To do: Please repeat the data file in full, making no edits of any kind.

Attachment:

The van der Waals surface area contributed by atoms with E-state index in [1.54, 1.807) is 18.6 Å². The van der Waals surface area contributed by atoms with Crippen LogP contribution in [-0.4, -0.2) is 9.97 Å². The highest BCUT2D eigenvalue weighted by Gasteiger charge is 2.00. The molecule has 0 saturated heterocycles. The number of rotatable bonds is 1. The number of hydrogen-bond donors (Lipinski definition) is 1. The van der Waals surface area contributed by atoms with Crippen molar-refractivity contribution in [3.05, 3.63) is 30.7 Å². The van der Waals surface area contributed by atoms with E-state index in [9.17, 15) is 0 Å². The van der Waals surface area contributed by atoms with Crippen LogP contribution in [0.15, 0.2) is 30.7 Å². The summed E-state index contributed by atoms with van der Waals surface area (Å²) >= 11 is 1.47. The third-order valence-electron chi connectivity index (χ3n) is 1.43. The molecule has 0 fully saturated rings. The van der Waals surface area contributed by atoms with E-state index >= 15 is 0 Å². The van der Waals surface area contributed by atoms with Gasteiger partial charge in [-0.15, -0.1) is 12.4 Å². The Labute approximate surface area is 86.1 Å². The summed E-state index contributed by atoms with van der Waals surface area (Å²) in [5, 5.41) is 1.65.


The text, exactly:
The van der Waals surface area contributed by atoms with E-state index in [1.54, 1.807) is 18.6 Å². The van der Waals surface area contributed by atoms with Crippen LogP contribution in [-0.4, -0.2) is 9.97 Å². The highest BCUT2D eigenvalue weighted by Gasteiger charge is 2.00. The molecule has 0 saturated heterocycles. The number of rotatable bonds is 1. The number of hydrogen-bond donors (Lipinski definition) is 1. The van der Waals surface area contributed by atoms with Crippen molar-refractivity contribution in [3.05, 3.63) is 30.7 Å². The van der Waals surface area contributed by atoms with E-state index in [9.17, 15) is 0 Å². The van der Waals surface area contributed by atoms with Crippen LogP contribution in [0.15, 0.2) is 30.7 Å². The summed E-state index contributed by atoms with van der Waals surface area (Å²) >= 11 is 1.47. The third-order valence-electron chi connectivity index (χ3n) is 1.43. The molecule has 0 fully saturated rings. The van der Waals surface area contributed by atoms with E-state index >= 15 is 0 Å². The van der Waals surface area contributed by atoms with Gasteiger partial charge in [-0.15, -0.1) is 12.4 Å². The Labute approximate surface area is 86.1 Å². The summed E-state index contributed by atoms with van der Waals surface area (Å²) in [5, 5.41) is 1.65.